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The subject of wine and chocolate is often reserved for Valentine’s Day and other romantic occasions. But over the past few months the question of chocolate’s pairing with wines has come up multiple times. So much so that it is now a two-part section for my students in Food and Wine Pairing class at Little Rock’s Pulaski Technical College’s Culinary Arts and Hospitality program. Wine and chocolate are similar in details. 

The production process of chocolate is important because, just as wine has complexity in its birth, so does chocolate. Cacao trees grow in rain forests in a band that spans 20 degrees north and south of the equator.

Fruit pods hang from the trunks of the trees. The beans develop inside the pod and are surrounded by a sweet, white pulp. The pods are harvested by hand, then placed in earth pits, covered with banana leaves and allowed to ferment. Just as with wine, this is the state in which the fruit develops aromas, color and complexities as sugars turn to acid. After a week or so of fermentation the pods are dried, sorted and shipped to a production facility. At the factory, the beans are roasted. During this process, the outer shells crack, revealing the “nibs,” known as the “meat” of the cacao bean. The nib is crushed by mechanical rollers, and the friction causes the nibs to turn into a liquid. It is this stage that determines if the nibs will be made into cocoa (powder) or chocolate (solid).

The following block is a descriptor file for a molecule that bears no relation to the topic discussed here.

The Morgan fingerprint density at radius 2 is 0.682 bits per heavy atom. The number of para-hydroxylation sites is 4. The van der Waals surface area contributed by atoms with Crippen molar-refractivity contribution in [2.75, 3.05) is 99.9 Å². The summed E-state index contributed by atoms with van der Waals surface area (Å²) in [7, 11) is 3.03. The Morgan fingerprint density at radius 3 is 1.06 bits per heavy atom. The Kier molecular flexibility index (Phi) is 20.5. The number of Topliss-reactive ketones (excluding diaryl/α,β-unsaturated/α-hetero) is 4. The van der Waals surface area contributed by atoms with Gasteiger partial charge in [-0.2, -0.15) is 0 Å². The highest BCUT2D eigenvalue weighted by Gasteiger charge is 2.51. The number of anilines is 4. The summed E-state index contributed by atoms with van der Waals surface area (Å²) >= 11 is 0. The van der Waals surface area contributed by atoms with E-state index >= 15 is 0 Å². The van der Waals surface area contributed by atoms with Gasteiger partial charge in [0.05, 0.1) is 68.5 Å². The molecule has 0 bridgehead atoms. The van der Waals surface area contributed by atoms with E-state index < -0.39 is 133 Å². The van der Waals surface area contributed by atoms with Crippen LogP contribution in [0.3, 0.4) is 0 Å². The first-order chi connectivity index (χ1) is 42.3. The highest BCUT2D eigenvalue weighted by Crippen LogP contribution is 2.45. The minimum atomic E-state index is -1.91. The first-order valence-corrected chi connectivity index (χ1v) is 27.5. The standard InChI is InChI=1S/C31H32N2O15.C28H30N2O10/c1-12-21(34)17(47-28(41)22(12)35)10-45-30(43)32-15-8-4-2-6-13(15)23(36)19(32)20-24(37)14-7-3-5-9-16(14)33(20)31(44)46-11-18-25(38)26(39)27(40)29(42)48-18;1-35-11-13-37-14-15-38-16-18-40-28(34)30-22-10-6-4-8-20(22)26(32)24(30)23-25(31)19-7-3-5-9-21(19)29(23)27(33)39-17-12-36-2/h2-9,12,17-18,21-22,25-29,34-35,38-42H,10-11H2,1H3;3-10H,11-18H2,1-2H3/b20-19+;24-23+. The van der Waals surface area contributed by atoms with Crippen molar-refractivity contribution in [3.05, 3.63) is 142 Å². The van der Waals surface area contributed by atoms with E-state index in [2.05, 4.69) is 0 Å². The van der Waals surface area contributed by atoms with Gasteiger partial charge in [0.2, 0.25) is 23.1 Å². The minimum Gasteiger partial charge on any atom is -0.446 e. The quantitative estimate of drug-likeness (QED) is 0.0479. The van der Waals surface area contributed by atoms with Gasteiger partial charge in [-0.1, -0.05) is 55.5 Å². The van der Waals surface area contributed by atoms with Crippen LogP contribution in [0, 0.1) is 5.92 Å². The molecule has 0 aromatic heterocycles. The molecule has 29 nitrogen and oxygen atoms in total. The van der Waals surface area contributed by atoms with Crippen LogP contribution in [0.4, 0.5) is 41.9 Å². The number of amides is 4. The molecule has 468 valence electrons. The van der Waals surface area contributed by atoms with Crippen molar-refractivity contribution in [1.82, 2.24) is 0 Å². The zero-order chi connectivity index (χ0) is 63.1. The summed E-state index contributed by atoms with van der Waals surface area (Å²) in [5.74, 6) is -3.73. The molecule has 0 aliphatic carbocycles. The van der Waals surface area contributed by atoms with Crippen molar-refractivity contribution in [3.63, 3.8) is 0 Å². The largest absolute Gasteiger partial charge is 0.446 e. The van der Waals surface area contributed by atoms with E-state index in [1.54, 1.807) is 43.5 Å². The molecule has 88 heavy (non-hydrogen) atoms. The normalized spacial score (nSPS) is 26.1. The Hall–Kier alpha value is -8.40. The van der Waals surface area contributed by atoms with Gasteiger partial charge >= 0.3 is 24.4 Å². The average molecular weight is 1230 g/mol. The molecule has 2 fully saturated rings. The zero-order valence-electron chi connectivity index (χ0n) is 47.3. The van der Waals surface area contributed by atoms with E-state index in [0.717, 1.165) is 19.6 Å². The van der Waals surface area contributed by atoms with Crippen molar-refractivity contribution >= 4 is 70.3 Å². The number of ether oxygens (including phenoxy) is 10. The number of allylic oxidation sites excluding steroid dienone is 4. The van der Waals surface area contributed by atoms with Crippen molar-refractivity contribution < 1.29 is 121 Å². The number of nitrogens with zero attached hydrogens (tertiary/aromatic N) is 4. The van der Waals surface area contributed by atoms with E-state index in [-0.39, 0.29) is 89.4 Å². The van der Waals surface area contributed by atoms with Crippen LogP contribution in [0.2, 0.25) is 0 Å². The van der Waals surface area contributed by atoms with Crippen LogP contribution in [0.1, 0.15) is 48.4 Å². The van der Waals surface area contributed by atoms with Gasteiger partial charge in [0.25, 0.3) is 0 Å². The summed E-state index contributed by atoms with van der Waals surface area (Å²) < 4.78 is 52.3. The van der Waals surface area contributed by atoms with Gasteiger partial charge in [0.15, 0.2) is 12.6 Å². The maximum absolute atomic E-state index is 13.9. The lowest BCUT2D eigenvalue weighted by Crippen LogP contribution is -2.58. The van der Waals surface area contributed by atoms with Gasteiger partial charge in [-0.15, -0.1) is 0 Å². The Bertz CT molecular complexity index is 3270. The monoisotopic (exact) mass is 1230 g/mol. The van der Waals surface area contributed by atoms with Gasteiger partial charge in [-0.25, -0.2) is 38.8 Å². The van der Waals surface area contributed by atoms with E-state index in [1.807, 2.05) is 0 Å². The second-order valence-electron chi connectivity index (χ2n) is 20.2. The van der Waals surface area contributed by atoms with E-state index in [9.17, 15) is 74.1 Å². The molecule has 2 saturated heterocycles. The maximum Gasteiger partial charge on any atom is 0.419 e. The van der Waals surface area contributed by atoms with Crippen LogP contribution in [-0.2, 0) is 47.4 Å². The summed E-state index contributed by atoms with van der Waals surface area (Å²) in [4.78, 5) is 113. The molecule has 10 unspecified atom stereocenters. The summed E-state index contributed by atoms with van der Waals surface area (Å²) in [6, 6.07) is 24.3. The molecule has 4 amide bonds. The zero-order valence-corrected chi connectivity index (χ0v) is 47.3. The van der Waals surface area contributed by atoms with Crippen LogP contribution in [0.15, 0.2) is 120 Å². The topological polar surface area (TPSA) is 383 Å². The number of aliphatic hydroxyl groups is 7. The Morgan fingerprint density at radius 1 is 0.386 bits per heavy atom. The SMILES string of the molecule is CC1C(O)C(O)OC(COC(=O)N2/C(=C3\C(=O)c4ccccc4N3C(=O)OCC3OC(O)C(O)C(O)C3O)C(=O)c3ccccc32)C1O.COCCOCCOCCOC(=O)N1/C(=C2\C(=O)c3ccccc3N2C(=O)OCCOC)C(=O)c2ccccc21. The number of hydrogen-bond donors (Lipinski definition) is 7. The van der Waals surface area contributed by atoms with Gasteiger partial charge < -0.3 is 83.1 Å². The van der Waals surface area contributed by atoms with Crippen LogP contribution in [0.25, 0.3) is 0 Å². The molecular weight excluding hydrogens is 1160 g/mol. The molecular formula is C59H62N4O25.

I find it interesting that a chocolate assessment follows similar guidelines as professional wine tasting.

First the appearance. What is the color: Is it pale or dark, radiant or dull? Assess the colors based on shades ranging from brown to black, white to ivory, and yellow to gold.

Next is texture. The better the quality of chocolate the more distinct the cracking sound when you break it. Place the chocolate close to the ear for more detailed sounds. Examine the edge of the break. Quality chocolate should have a clean break and usually not a crumbly or jagged one.

Followed by aroma. Fine chocolates tend to have a broader range of complexity in aromas. Smell the chocolate: Do you detect notes of milk, honey, flower, caramel, nuts, vanilla, roasted nuts or even herbs?

Of course tasting will complete the process. Take a small piece of chocolate in your mouth. Observe the level of sweetness, fruitiness, earth tones and subtle roasting characteristics. Finer chocolates will melt more slowly, offering a more detailed perception of flavors and characters.

For pairing with milk chocolate:


  • 2014 Chloe Pinot Noir, California (about $12 retail)

The Splurge

  • NV Cockburn’s 20 Year Tawny Port, Portugal (about $45 retail)

For pairing with dark chocolate:


  • 2013 Ravenswood Lodi Zinfandel, California (about $14 retail)


  • 2013 Keenan Napa Valley Cabernet Sauvignon, California (about $47 retail)